Natalie Merchant’s most recent album Leave Your Sleep is entirely different from her multiple successes realized over a 28-year-long career as lyricist and performer. A collection of children’s poems by 19th- and 20th-century English and American writers put to music, the playlist of 26 songs diverts in both content and style, as the artist reimagines the poetry’s potential effect on ears then and now. Merchant let her own imagination run wild to set pieces like the Victorian English fancy “Topsyturvey-World” to reggae, for example, and to have a Chinese traditional ensemble accompany “The King of China’s Daughter.”
Musical stylists who contributed to the album represent a broad spectrum, including the Klezmatics, the Irish band Lunasa, Wynton Marsalis, the Fairfield Four gospel singers, the jazz/funk jam-band Medeski, Martin & Wood and members of the New York Philharmonic – ultimately involving 130 musicians in total. The project was in the works for six years as the singer/songwriter researched and adapted the poetry of e. e. cummings, Ogden Nash, Robert Louis Stevenson, Gerard Manley Hopkins and many others.
The poems seem to hearken back to another era, giving a sort of nostalgic glimpse of life in another timeframe. When asked about this attraction to the past, Merchant says that in reading poetry, she discovered that the most vital aspects of the human experience haven’t changed in hundreds of thousands of years. “The things we need essentially – food, shelter, warmth, human interaction – those things haven’t changed. Those are the things poets write about. They might write about how our contemporary culture – our post-industrial digital culture, global culture – impacts our lives, but they are still talking about our essential spiritual and physical selves.”
Merchant says that having and caring for a child gave her the realization that these needs and this act has not changed for thousands of years. “When an infant cries in the night and you wake up and pull them close to you and nurse them, that hasn’t changed. We might think we live in this modern era and share nothing in common with people who came before, but I don’t think it’s true. I think we share more than we know.”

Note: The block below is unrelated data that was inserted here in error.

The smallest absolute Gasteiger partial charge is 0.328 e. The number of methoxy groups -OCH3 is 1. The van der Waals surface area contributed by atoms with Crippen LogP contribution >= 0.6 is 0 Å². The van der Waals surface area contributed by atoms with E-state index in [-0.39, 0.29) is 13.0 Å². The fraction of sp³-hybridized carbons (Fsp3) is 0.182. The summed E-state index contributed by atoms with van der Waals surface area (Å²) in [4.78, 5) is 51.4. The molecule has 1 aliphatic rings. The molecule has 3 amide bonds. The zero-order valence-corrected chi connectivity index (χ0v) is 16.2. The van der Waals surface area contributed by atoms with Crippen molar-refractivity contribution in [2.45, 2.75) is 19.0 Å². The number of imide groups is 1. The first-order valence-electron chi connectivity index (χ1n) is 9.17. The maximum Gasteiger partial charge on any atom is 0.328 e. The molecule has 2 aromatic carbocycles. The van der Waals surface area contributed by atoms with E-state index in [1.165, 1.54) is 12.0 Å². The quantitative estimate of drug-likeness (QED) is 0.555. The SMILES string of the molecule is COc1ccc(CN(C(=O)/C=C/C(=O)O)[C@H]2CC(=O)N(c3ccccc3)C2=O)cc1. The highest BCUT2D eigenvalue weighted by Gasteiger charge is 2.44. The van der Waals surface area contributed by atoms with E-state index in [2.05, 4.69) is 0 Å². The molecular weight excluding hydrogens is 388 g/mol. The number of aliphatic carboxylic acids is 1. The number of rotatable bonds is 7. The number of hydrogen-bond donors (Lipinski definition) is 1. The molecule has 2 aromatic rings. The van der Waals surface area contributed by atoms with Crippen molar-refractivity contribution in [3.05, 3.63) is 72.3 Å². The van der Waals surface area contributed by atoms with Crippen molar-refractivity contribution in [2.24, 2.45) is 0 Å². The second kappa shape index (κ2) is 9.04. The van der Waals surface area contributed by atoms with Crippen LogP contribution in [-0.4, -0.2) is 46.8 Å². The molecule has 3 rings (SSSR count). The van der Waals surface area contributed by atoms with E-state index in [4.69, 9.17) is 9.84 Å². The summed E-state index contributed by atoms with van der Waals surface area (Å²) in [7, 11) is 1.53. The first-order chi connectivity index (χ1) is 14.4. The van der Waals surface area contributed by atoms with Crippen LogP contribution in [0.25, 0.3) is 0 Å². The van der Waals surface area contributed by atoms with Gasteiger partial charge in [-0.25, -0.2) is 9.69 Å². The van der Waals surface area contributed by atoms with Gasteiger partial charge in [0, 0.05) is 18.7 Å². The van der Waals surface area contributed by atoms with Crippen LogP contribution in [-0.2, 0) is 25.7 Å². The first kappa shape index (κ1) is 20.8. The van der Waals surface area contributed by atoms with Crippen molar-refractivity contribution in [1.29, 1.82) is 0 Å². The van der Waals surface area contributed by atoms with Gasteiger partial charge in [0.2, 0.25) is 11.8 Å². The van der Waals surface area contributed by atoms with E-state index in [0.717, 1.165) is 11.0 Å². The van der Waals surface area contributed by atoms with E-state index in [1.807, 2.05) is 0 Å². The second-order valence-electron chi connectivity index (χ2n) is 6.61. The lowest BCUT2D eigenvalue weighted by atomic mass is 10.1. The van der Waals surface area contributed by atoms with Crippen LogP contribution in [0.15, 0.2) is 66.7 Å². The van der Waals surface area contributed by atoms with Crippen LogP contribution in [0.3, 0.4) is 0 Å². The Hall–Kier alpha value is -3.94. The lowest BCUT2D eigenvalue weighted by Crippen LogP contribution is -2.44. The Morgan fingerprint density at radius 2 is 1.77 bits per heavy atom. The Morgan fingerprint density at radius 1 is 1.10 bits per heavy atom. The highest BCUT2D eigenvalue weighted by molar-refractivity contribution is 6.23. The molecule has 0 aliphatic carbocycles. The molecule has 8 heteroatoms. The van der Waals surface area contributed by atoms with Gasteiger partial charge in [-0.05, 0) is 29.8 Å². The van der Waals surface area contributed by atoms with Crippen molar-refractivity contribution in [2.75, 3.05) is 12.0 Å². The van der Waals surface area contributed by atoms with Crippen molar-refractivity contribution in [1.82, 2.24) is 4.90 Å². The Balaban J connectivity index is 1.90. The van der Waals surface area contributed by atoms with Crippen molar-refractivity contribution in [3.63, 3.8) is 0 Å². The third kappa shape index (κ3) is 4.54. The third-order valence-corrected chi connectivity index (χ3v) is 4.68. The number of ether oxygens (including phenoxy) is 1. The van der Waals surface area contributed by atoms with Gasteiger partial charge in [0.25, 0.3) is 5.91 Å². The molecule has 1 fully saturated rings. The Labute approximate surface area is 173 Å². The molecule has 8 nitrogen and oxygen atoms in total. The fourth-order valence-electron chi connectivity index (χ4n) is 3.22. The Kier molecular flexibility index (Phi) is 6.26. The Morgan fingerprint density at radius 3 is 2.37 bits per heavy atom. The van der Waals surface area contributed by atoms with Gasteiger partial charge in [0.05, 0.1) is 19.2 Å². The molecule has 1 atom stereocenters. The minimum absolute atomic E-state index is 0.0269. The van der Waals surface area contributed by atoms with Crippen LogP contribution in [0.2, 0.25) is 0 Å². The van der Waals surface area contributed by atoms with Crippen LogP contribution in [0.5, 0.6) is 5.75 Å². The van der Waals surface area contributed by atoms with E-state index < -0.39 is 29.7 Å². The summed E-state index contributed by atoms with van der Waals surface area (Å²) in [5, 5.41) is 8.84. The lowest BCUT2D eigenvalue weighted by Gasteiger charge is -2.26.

The promotion of Leave Your Sleep has differed somewhat from other albums, too. “People are finding interesting uses from the project,” she says. “I’m enjoying getting letters from teachers and little films of classes singing and reciting poems. Other kids have been sending me illustrations of the poems. That’s been something unique about this project. Also, I’ve partnered with a lot of poetry organizations throughout the country and in the UK, and I’ve performed on the same bill as seven poets laureate at Cooper Union, at the opening of Poets’ House in New York, at an event with the National Poetry Foundation in Chicago, at the National Poetry Out Loud finals in DC. It’s taking me to many different venues and introducing me to many different people, especially people in the literary and poetry world.” Merchant has also been invited to do a residency with the Aspen Institute for a seminar focused on literary arts and music.
“The program I’m doing with Bard is one [for which] I’ve been gathering material for almost 27 years; it’s material from every album I’ve recorded that had orchestral elements. This has been really fun, because pulling all these arrangements together, hiring a copyist who’s become my librarian and developing this repertoire that can be played with a standard 26-piece orchestra – I’ve learned a lot in this project. It’s a direction I’m interested in going. We’ve played this program eight times now, and we’ll be doing it with the Conservatory Orchestra; it will be lots of fun. I’ve seen the students performing on several occasions, and they’re really gifted. I’m hoping that doing this event will remind people that these student concerts exist. They’re highly ambitious, and they do these concerts that are free or virtually free several Sundays a month. It’s a great resource in the Valley.”